‘Afire’: The Price of Art

Watching Afire (2023) always reminds me of In the House (2012) by François Ozon.

Certainly, both films boast entirely different themes and styles. However, both films examine literature and art from different perspectives, touching on the darker aspects of these creative realms.

(Left: Afire; Right: In the House)

In the House talks about the bloodthirsty nature of art, showcasing a teacher, a typical middle-aged educated man, who is caustic and selfish by nature. Despite his seemingly mundane life, he is restlessness, having gotten weary of his ordinary yet peaceful middle-class life. When a malicious student directly reveals the monotony of the seemingly flawless life of another student from a middle-class family, he is actually delighted to watch his revelations. He secretly seizes the chance to intensify the situation. He further urges his student to dip deeper, and sometimes even interfere with the lives of his friend’s family, all in the pursuit of an exciting story. He disregards and shows no concern for the fact that such interventions could impact and even destroy the life of the innocent classmate. A conflict with a heavy cost is turned into art through the lens of so-called literary works. Shielded by the guise of artistic expression, the teacher calmly indulges in his voyeuristic endeavours with great satisfaction.

The student acquires the legitimacy for his actions in the name of art. In the guise of his work, he seduces his classmate's mother, driving a wedge between his classmate and his father. For the young man who is born into an ordinary family of blue-collared workers, he is very jealous of his classmate who comes from a middle-class family. His desire to both assimilates and dismantle the family consumes him. Finding inspirations for his novels fuels a powerful motivation in him to pursue his innermost, wildest desires.

The teacher-student duo both used art as a facade. Their interest in the lives of others stems from a desire to fill their emptiness from within that is slowly consuming them.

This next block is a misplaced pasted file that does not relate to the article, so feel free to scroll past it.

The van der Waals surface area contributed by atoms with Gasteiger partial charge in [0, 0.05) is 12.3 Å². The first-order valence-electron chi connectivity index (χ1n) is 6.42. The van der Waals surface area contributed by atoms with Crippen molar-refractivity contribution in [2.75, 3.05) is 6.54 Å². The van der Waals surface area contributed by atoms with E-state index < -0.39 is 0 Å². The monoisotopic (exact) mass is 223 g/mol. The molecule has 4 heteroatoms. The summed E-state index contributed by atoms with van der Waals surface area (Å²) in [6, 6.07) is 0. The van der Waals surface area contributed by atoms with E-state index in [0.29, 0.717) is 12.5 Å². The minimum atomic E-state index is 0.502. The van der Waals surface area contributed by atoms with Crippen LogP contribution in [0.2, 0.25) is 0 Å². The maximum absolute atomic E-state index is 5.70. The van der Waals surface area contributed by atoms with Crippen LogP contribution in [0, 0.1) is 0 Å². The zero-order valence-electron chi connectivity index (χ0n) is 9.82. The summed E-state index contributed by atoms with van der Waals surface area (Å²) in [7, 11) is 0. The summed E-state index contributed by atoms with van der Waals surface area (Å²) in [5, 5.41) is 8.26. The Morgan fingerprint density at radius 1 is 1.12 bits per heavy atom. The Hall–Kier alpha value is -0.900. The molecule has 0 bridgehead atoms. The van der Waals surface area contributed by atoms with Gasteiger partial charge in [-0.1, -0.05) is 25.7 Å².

In this film, we the viewers find ourselves peering voyeuristically at the two protagonists through the screen; and how is this any different from them? The role of art in this context becomes unprecedently questionable and even pathetic.

Afire explores another repercussion of art. While In the House portrays using others' suffering for artistic expression, Afire explores the idea that art can deprive the creator of their ability to live the life of an ordinary person.

(Top: Afire; Bottom: In the House)

The film's protagonist is very dedicated to his work, and everything in the outside world fades into the background as mere noise to him. While the coastal forest might seem serene and beautiful in the eyes of others, the protagonist only focuses on the relentless buzzing of flies and mosquitoes. Yet the moans and breathes of making love, which symbolise the best sentiment in the human world, push him to the brink of collapse.

His job entails uncovering the intriguing secrets of the real world, yet when he's immersed in his work, he has little time to spare for the reality unfolding around him. When his work faces scrutiny from the publisher, the world surrounding him transforms into an even greater hell.

He cannot stand the happiness of those around him; in fact, he feels intensely jealous about it. He approaches everything in his life with bitterness, unknowingly causing harm to others and abruptly ending their moments of joy. His unconscious hatred becomes a tool, unintentionally destroying others' happiness, only to ensure that others suffer from the same hidden pains of his heart.

Indeed, he turns down his friend's invitation to go swimming, rejects the girl's numerous invitations, and declines the kind gestures from his friend's new boyfriend. He has refused everything; he does not have much to ask for, as his only wish is for his pain to remain undisturbed, especially by external sources of happiness. These moments of joy are like a tight slap to his face, which exacerbated his sense of inferiority.

The film thus reviews the deep and concealed emotional scars that plague writers and artists. Underneath their outward displays of confidence lies their very fragile nature. They may come across as arrogant, but beneath that facade lies a sensitive personality. They pretend to distance themselves from the rest, yet in reality, they are haunted by the fear of rejection. Nonchalance is their safe haven, in which they can conceal their vulnerability and provide a sanctuary for their delicate emotions.